Risotto is a traditional Italian dish that has been upgraded from being served as a rustic family meal to gracing the tables of fine-dining Italian restaurants all around the world. Despite its reputation for being fussy and time consuming, risotto is essentially easy to make. Coincidentally, it’s also very easy to mess up! Common mistakes could turn your culinary masterpiece into a heavy, mushy mess on your plate. With these easy tips you can learn how to make the perfect risotto in the comfort of your own home.
I cannot deny the fact that overindulging in a plate of rich and creamy risotto in an elegant Italian restaurant sounds appealing however, I’ve known risotto all my life – before it was pretentious and expensive, so I’d much prefer a delicious and rustic homemade version. Risotto doesn’t necessarily take skill, but more so attention to detail. There’s a certain degree of satisfaction involved once you’ve mastered this not-as-difficult-as-it-may-seem-recipe, and once you’ve mastered it, you’ll keep wanting to make it, creating unique flavour combinations every time.
First and foremost, the key to a perfect risotto starts with short-grain arborio rice, which is the most commonly available variety. Short-grain rice contains a specific type of starch that easily breaks down when cooked, thus giving risotto its traditional creamy texture.
Secondly, when it comes to flavour, good quality ingredients-fresh, homemade broth, good quality extra-virgin olive oil, and fresh herbs and spices-can make or break a risotto. Be sure to use flavourful, fresh ingredients and seasonal vegetables, when available.
Thirdly, traditional risotto should be rich, creamy, and somewhat soupy. The best I can describe the degree of ‘soupiness’ is that the risotto should almost spread out slowly like a pool of honey once dolloped onto the plate. Having said that, the perfect risotto consistency has always been debatable-some like it soupy, some prefer it less creamy and more compact. I prefer the latter, but consistency preference is all subjective, so prepare it according to your tastes.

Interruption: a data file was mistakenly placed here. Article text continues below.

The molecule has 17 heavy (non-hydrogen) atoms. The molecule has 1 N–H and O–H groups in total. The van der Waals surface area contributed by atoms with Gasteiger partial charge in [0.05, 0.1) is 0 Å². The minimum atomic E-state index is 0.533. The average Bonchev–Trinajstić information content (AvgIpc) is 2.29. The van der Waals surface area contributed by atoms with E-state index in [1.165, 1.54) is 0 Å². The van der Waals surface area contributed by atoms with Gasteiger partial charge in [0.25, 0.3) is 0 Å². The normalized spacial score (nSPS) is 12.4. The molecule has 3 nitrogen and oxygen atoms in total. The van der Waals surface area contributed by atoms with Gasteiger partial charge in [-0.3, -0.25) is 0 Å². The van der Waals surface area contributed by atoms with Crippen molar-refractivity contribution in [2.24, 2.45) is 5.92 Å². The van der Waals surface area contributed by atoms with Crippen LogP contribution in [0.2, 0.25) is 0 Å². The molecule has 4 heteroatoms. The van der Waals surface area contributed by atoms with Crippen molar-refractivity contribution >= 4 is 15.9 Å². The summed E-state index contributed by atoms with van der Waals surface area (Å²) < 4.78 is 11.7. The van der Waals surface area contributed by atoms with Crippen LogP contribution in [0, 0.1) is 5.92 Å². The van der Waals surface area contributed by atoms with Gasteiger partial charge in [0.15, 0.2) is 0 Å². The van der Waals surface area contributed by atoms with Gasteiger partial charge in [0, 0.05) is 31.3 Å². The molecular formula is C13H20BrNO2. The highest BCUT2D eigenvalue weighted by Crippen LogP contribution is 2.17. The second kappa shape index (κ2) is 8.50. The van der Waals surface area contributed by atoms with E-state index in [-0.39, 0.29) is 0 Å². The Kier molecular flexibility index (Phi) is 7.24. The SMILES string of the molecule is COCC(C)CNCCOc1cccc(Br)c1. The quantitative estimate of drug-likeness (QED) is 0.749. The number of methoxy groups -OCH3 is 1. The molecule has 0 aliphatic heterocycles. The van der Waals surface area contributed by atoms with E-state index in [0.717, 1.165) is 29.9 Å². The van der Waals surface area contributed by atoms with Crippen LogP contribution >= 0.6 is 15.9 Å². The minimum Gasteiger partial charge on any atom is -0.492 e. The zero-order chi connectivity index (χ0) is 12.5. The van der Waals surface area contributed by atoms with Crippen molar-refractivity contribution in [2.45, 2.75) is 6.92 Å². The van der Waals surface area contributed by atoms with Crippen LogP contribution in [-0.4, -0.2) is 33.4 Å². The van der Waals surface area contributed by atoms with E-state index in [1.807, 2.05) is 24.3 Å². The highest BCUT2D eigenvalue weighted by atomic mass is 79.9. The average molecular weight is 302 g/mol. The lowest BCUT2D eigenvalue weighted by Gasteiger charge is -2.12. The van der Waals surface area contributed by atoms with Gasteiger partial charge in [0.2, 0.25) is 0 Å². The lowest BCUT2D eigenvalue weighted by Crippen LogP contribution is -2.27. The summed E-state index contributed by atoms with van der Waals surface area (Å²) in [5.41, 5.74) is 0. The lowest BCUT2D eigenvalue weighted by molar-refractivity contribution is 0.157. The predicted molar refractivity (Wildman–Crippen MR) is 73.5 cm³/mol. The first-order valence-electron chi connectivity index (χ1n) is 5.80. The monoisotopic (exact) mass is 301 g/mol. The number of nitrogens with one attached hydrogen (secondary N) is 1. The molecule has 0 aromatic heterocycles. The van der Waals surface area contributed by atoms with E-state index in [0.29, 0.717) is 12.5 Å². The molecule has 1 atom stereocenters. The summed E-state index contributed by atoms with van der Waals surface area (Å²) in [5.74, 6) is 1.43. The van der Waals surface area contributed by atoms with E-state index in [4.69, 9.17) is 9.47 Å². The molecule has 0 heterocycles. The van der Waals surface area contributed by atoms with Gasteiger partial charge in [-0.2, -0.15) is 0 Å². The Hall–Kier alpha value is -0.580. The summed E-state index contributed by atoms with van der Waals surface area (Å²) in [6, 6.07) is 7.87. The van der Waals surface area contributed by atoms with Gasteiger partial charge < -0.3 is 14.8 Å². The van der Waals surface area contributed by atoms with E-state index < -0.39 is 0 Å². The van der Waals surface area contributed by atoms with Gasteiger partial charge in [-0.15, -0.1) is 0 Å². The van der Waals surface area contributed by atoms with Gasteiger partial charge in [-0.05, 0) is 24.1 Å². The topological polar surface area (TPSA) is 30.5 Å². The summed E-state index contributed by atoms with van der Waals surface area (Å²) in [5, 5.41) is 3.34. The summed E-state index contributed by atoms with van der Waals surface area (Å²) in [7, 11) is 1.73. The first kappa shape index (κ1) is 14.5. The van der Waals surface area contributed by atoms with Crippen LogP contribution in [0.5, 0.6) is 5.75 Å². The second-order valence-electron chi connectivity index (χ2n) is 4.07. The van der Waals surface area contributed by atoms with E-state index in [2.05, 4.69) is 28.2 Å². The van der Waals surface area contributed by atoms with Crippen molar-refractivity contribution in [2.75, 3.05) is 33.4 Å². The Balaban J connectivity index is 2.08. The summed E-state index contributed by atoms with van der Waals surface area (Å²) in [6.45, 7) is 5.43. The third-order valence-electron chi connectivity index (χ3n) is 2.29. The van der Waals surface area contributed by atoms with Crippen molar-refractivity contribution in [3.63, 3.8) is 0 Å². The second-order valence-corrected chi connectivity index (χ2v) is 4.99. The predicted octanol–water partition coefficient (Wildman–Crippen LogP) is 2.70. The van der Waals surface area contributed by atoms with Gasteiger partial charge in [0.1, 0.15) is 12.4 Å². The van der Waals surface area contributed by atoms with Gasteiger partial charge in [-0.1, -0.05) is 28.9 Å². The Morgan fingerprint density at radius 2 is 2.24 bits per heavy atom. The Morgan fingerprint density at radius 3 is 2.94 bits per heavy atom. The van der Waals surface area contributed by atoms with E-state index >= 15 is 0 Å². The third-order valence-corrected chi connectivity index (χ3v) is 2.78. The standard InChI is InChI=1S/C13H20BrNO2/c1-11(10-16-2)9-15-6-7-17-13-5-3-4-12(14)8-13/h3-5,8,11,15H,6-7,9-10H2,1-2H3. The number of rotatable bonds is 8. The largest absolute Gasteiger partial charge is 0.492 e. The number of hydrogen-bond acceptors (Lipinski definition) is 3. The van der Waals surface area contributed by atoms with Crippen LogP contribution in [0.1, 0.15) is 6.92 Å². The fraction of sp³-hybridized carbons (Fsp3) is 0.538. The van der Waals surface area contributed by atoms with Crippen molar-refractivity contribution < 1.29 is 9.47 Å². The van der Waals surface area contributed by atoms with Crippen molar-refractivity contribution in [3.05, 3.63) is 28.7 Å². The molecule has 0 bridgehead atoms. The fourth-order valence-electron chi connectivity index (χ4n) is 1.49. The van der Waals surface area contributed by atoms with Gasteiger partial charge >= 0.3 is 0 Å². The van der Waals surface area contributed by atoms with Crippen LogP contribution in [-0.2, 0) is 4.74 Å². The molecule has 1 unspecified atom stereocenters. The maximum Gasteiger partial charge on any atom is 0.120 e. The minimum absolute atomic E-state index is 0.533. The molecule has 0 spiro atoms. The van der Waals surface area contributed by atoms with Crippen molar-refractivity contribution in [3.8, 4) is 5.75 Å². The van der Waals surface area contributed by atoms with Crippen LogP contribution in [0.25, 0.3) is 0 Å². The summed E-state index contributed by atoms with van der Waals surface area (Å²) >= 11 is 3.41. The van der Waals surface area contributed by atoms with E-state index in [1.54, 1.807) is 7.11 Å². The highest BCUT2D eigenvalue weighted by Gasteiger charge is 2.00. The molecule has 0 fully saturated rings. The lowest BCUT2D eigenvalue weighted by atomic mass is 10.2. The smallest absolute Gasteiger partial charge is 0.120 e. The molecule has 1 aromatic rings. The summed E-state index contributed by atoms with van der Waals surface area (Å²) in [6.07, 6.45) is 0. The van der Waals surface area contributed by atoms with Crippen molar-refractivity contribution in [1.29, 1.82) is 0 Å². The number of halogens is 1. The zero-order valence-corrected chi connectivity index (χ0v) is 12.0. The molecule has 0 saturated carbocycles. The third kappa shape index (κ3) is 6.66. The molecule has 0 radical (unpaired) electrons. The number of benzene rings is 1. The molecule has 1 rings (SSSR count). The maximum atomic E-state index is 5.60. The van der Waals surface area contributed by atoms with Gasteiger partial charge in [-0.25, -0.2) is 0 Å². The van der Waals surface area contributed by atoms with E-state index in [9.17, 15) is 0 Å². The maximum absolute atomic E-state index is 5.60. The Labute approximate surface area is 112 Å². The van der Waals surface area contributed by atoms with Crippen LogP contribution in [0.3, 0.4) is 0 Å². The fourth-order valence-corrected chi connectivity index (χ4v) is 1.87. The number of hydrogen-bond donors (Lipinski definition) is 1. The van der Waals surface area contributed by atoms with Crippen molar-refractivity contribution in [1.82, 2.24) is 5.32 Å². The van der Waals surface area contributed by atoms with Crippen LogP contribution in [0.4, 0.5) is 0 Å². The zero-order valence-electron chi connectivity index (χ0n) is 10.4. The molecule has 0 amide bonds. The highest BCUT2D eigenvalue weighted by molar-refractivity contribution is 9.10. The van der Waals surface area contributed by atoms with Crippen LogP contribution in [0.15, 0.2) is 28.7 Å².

Learn how to make perfect risotto with these helpful hints and tips:
- Add warmed or hot broth: Cold broth will cool down the rice and prolong the cooking time. Keep the broth at a simmer in a separate small pot on the stove.
- Stir the rice at five-minute intervals: Over-stirring will add air to the risotto, which will cool it down and result in a sticky risotto. Not stirring enough will result in the rice sticking to the pan and burning.
- Add broth a little at a time: Slowly add the broth (about 3–4 cups of broth per 1 cup of rice), 1-2 ladles a at time, stirring each time. Adding too much broth will result in a soupy risotto and will prevent the starches in the rice from creating that creamy consistency.
- Do not overcook the rice: The rice should be al dente, meaning cooked on the outside and with a slight bite on the inside. Risotto should be creamy and light, not mushy and starchy.
- Cooking temperature: Cook at a medium to low simmer in order to avoid burning the rice or prolonging the cooking process.
- Cook the vegetables separately: Except for the mirepoix (onions, celery, and carrots), you should add cooked vegetables a few minutes before the rice is done, to ensure they do not lose their flavour or texture. Alternatively, if you prefer the flavour and texture of caramelized veggies, you can saute them in the frying pan first, remove when cooked, then mix with the rice a few minutes before the the risotto is ready.
This Shrimp Sweet Pea Pesto Risotto is elegant enough for a swanky dinner party and simple enough for a weeknight comfort food. The traditional risotto base is laced with creamy, nutty pesto, which is an ideal match for the crunchy peas and fresh shrimp.
Still not comfortable with making the traditional version? Thankfully, there are a variety of methods you can use to prepare a knock-off risotto. These easy risottos are made by combining pre-cooked rice with the freshly prepared condiments. Be sure to use a good quality extra virgin olive oil to add richness and always garnish with a healthy dose of Parmesan cheese!
What’s your favourite risotto dish? Do you make traditional risotto, or do you prefer knock-off recipes?